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Burger King wants you to stand up to bullying just as you would to seeing a burger being smashed.
In a new commercial-meets-PSA that seeks to address one of the major acts of violence against young people in America today, the fast food chain mixes a promo for their Whopper Jr. with an anti-bullying campaign.
The video starts out with kids talking about how hard it is to intervene when they witness someone else getting bullied. “It’s been hard for me to stand up for other people because I feel like I’m already a target,” one explains. “It’s just easier to do nothing,” another says.
Next, you see a kid being harassed by bullies (all actors) in a Burger King restaurant. The customers are real and they look visibly concerned — but very, very few actually speak up.
“We bullied a High School Jr. and a Whopper Jr. to see which one received more complaints,” text on the video reads.
But when customers receive burgers that have been smashed by a Burger King employee, however, they walk right past the kid being harassed to complain about their squashed food.
“Did you order it bullied or unbullied?” a worker asks at the counter. “Had you seen me bullying this burger, would you have stood up and said something?” A customer responds, “Yeah.”
And that’s when we find out that 95 percent of customers in the restaurant reported the bullied burger ... but only 12 percent stood up for the high school junior being bullied.
Many online have posted their appreciation for the spot, with one saying it’s one of the best things they’ve seen in awhile. Another wrote in the video’s YouTube comments, “I think that it's good that a large company uses it's voice to simply ask people to think about the problem.”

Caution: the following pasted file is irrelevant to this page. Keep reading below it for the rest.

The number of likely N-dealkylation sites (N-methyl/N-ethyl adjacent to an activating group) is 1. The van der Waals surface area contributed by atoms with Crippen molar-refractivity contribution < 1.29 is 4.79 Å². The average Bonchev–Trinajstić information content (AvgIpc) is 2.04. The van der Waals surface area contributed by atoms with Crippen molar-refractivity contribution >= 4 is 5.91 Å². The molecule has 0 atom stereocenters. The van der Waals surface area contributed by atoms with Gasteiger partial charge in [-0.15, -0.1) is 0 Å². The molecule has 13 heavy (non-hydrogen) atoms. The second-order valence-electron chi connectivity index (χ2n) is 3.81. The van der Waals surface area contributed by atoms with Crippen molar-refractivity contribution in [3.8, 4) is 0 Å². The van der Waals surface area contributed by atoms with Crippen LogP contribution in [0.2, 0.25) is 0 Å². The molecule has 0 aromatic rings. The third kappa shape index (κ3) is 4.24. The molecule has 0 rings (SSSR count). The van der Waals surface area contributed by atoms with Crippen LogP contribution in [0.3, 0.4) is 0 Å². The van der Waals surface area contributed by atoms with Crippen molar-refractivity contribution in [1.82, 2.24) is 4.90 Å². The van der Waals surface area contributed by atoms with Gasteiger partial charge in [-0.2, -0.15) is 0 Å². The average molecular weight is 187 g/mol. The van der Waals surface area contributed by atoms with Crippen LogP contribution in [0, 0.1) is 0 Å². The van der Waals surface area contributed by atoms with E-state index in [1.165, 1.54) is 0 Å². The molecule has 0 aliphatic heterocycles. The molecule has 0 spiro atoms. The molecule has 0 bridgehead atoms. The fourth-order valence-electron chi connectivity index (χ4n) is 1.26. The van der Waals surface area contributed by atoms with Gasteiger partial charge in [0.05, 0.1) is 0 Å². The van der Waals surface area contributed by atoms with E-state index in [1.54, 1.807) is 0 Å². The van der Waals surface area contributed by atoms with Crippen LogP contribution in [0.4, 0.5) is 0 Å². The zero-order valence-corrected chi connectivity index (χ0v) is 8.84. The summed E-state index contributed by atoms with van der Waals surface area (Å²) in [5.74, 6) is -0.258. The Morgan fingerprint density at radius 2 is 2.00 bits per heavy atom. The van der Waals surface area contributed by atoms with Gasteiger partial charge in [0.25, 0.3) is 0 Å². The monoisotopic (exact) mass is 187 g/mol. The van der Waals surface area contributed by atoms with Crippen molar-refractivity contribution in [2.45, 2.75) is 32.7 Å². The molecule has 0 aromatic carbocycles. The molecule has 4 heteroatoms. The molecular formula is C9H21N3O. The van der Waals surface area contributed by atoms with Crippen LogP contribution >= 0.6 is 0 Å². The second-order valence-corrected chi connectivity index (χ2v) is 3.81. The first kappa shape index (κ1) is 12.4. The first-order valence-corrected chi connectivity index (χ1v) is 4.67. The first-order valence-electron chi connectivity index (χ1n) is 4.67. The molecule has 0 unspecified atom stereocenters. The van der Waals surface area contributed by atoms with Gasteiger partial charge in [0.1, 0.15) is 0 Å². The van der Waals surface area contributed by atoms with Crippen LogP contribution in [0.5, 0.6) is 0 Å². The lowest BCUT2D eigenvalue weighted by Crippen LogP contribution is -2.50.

Not everyone was feeling the warm fuzzies over the ad, though. One person wrote in the comments, “Nice way to bully your customers, BK.” One called the commercial a staged publicity stunt, posting, "All of these are actors. Or burger king has the best damn camuflaged microphones and cameras ever."
Burger King remains proud of its latest campaign. In a statement emailed to TODAY Food, Burger King's head of global brand management Fernando Machado said, “The campaign is a first step to try to make a difference. That's why BK partnered with No Bully to create awareness and we are looking into how to extend the relationship."
The chain is working with NoBully.org, a nonprofit that began in 2003 with the goal of igniting student compassion to eradicate bullying and cyberbullying.
“At Burger King we are known for putting the crown on everyone’s head," Machado continued. "We respect individuality by allowing people ‘have it their way’. We take pride of welcoming everyone. Bullying goes against that. It goes against all the things we believe in ... No junior deserves to be bullied, yet 30 percent of students worldwide are bullied each year.”
While the message is an important one (speak up for humans being bullied as you would for your food), it’s a bit ironic that the chain is using this as a platform when they recently “bullied” rival fast-food restaurant Wendy’s with their new spicy chicken nuggets.